Is the Force With You?

x_wing_bike_r2d2When a movie pulls in more than $500 million over a single weekend, it is time to fire up the marketing team.

It doesn’t matter what, it doesn’t matter how — and as this post (shamelessly) evidences — just do something to leverage the “Star Wars: The Force Awakens” mania.

To be sure, there are official product tie-ins. Here are just some:

But no financial services companies, despite the fact that “Star Wars: The Force Awakens” is not just an exceptional movie (according to this viewer), but is the top movie event of the modern entertainment era.

Or is it a top promotional opportunity for financial services?

Tim Calkins, a clinical professor of marketing at the Kellogg School of Management at Northwestern University, argues that Star Wars “tie-in saturation” could be an issue.

How does a particular brand stand out with so many other products emblazoned with the Star Wars name and character images—especially if a product does not have a logical association with the movie, its theme, or images? …

[I]t comes down to relevancy and not stretching the plausibility of a product tie-in. Breakfast cereals, with a history of featuring icons from sports figures to cartoon characters, seem ripe for a Star Wars tie-in. (General Mills launched a Star Wars cereal with fruit-flavored light sabers, Yoda, R2D2, and Stormtroopers.) However, that same relevancy factor means we probably mean won’t ever see a high-end Star Wars tie-in, the likes of Tiffany or Rolex. In order to get the most out of a Star Wars tie-in, marketers need to unleash the force of this power brand to put their own products in the right light—without succumbing to the dark side of jumping on a branding bandwagon that does not produce returns.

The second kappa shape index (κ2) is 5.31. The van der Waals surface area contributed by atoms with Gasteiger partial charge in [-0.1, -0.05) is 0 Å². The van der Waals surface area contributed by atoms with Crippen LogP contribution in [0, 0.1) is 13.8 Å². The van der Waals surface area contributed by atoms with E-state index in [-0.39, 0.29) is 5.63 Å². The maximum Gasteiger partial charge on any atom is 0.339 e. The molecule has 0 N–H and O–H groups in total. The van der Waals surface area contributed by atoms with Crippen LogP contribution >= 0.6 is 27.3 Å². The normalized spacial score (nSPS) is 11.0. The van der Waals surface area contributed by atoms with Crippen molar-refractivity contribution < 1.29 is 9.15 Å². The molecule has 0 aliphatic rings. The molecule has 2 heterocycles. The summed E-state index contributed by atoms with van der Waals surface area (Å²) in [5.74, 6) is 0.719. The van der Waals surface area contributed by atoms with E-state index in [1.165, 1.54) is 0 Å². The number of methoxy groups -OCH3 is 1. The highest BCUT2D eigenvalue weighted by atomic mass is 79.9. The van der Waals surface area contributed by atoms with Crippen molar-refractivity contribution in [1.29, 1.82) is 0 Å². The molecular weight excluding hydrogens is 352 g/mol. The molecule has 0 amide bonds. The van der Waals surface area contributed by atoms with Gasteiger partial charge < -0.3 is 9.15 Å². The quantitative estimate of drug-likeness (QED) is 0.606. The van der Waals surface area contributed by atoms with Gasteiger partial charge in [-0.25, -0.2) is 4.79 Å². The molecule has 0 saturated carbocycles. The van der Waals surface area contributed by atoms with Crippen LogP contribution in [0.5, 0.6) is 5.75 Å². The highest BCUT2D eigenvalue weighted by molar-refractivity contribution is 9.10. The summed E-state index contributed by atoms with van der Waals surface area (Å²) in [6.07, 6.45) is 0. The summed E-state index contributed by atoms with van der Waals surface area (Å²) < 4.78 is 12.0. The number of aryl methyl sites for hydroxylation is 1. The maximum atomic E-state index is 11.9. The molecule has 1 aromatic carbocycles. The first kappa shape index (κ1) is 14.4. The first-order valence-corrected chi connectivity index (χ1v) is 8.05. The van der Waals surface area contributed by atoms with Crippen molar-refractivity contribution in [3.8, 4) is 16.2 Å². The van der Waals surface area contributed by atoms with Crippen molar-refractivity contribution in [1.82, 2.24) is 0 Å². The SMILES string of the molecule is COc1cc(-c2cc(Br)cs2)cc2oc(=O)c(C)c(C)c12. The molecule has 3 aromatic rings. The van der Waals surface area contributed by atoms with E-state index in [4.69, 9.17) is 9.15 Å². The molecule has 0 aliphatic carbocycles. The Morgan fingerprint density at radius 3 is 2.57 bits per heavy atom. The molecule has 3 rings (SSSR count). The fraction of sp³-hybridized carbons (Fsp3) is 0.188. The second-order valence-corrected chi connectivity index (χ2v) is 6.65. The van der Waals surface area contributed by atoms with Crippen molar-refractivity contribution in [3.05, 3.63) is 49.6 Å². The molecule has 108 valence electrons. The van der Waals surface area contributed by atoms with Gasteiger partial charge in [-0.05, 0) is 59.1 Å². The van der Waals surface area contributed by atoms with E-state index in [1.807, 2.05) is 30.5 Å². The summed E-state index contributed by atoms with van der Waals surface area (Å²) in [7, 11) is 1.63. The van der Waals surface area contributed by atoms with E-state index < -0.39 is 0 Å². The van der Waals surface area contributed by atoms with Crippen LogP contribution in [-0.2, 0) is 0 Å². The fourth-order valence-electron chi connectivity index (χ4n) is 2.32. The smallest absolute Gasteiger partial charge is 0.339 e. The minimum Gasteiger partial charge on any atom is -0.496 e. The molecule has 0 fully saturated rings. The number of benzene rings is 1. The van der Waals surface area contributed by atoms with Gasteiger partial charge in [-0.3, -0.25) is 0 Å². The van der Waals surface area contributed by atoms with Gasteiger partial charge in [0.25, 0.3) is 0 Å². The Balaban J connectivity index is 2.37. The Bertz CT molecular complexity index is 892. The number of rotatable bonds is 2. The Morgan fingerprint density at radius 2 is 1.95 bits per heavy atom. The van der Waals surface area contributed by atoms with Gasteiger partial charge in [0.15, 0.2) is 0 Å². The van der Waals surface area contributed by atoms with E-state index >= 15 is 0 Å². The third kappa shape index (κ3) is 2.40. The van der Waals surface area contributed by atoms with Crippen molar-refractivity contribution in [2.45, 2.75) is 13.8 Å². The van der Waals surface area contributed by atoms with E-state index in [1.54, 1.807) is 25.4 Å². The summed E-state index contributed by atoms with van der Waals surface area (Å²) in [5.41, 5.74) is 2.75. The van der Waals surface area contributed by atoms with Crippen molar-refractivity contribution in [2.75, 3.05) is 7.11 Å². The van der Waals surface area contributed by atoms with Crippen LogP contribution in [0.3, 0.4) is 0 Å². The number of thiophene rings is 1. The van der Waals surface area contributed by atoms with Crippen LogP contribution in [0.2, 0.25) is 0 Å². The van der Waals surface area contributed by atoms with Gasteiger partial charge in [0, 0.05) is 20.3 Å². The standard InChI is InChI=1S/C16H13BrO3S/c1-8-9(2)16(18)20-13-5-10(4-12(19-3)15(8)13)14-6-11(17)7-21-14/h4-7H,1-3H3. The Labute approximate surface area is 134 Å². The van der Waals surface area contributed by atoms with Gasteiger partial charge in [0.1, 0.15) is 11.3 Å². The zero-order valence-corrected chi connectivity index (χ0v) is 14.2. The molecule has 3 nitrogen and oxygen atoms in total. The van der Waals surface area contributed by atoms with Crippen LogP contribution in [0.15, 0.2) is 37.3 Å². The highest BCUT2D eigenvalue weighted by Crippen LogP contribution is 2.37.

Can financial services marketers do that? I think so, especially for major advertisers, but then again, I’m a Star Wars geek.

It is interesting that money and finances have little role in the Star Wars storyline. [Spoiler alert] Toward the beginning of the movie, the protagonist, a character named Rey, collects scrap metal not for money or “credits,” but for rehydratable bread. There is a theory going around how the evil Empire in the movie faces “an economic depression of astronomical proportions,” but that’s about as close to a “banking” angle in the whole Star Wars epoch.

But this seems to be just a cosmetic shortcoming. Consider what actress Elizabeth Banks told Ellen DeGeneres recently:

“The Hunger Games” star told Ellen DeGeneres during an appearance on her talk show Tuesday that her kids Magnus Mitchell, 3, and Felix, 4 — who she said are “very close” — are “obsessed with Darth Vader.”

“They’re all about Star Wars,” she says. “They don’t really know anything about Star Wars. I don’t know how Star Wars is doing it, but they’ve possessed my children.”

If that doesn’t merit a marketing tie in, I don’t know what does.

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